DALLAS -- The family of a black 15-year-old shot and killed by a white suburban Dallas police officer has sued the officer and his department, claiming it didn't provide enough training on deadly force.
Jordan Edwards' funeral was Saturday, one week after he was shot dead in a vehicle leaving a house party in Balch Springs, Texas. According to the Edwards family's lawyers, Officer Roy Oliver fired his rifle at the vehicle as it was driving away, piercing a passenger-side window and striking Edwards.
Oliver was fired last week and arrested on a murder charge.
The lawsuit, filed Friday, says police should have known Oliver had "exhibited a pattern of escalating encounters with the public," including a prosecutor's complaint about his aggressive behavior detailed in personnel records. The complaint said prosecutors had a hard time getting Oliver to attend a trial and used language vulgar enough that one prosecutor sent an intern out of the room. Oliver received a 16-hour suspension over the complaint.
But the lawsuit also blames Balch Springs Police Chief Jonathan Haber and the department for having "failed to provide adequate training to Oliver on appropriate methods and techniques to control situations similar to the one" that occurred on the night of April 29, when police were called to investigate underage drinking at a chaotic house party with dozens of teenagers.
The day after the shooting, police issued a statement saying the vehicle was reversing toward officers "in an aggressive manner." Haber would correct that statement Monday after reviewing police video footage, saying the vehicle was actually driving away from the officers when Oliver fired his rifle.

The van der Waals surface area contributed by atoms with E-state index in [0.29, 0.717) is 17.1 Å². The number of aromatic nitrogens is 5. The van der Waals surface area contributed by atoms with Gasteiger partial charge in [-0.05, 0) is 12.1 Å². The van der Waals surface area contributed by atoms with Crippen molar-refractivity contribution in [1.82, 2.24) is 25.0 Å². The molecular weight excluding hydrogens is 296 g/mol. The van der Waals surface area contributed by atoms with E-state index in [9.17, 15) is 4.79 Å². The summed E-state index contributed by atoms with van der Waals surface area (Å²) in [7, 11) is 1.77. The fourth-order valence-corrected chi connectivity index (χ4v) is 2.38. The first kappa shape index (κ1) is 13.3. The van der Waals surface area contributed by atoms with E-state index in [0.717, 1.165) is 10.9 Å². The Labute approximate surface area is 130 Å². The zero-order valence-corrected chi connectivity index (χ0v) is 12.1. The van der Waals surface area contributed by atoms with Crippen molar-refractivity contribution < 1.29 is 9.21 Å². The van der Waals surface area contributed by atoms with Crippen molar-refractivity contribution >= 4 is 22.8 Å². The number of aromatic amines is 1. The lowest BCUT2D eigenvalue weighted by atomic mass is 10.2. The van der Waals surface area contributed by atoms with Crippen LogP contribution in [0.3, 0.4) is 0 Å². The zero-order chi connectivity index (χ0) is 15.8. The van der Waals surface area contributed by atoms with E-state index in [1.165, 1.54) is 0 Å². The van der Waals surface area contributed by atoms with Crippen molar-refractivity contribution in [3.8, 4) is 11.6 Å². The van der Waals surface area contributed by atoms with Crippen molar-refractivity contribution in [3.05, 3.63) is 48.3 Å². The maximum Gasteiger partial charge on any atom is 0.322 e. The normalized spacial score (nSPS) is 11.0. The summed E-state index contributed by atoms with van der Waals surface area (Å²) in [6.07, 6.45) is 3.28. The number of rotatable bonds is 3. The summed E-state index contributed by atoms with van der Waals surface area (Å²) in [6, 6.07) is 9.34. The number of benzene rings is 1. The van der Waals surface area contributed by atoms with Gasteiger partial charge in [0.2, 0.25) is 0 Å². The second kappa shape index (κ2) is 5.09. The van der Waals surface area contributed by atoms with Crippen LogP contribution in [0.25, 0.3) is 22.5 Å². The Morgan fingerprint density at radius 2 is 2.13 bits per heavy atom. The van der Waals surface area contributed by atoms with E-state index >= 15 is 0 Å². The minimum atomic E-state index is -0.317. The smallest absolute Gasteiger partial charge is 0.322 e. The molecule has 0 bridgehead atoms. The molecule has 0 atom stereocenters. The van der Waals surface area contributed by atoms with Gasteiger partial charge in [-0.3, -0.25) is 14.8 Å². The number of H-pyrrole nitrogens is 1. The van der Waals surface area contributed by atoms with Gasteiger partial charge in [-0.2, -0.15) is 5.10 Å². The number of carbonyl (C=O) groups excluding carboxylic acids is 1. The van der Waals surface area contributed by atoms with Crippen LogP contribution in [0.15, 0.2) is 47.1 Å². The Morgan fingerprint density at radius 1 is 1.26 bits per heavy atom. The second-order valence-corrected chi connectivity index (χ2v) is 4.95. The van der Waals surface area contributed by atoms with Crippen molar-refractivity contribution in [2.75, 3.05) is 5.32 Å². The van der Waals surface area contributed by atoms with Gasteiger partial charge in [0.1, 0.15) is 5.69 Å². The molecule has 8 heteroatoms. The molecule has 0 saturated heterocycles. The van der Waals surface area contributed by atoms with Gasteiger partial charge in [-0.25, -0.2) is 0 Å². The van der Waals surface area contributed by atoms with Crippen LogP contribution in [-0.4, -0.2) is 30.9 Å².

Balch Springs' use of force policy -- in line with national recommendations -- instructs officers to avoid shooting at moving vehicles unless their lives or others' are in imminent danger. But the lawsuit says officials had the responsibility to determine whether Oliver knew how to respond.
"Oliver's inadequate training resulted in the death of Edwards," the lawsuit said.
The lawsuit broadly seeks damages for Edwards' wrongful death. No hearings have been scheduled.
A spokesman for police and an attorney for Oliver, Cindy Stormer, did not return messages Sunday seeking comment on the lawsuit.
Pete Schulte, a defense attorney and former McKinney police officer, told CBS Dallas/Fort Worth that prosecutors will look to see if Oliver perceived something at the scene that was not actually happening.
"What would a reasonable officer do in that situation? I think that's where he's going to have a problem with what we know now," Schulte told the station. "A reasonable officer probably wouldn't have pulled out an AR-15 assault rifle at a call for a loud party with a bunch of teenagers."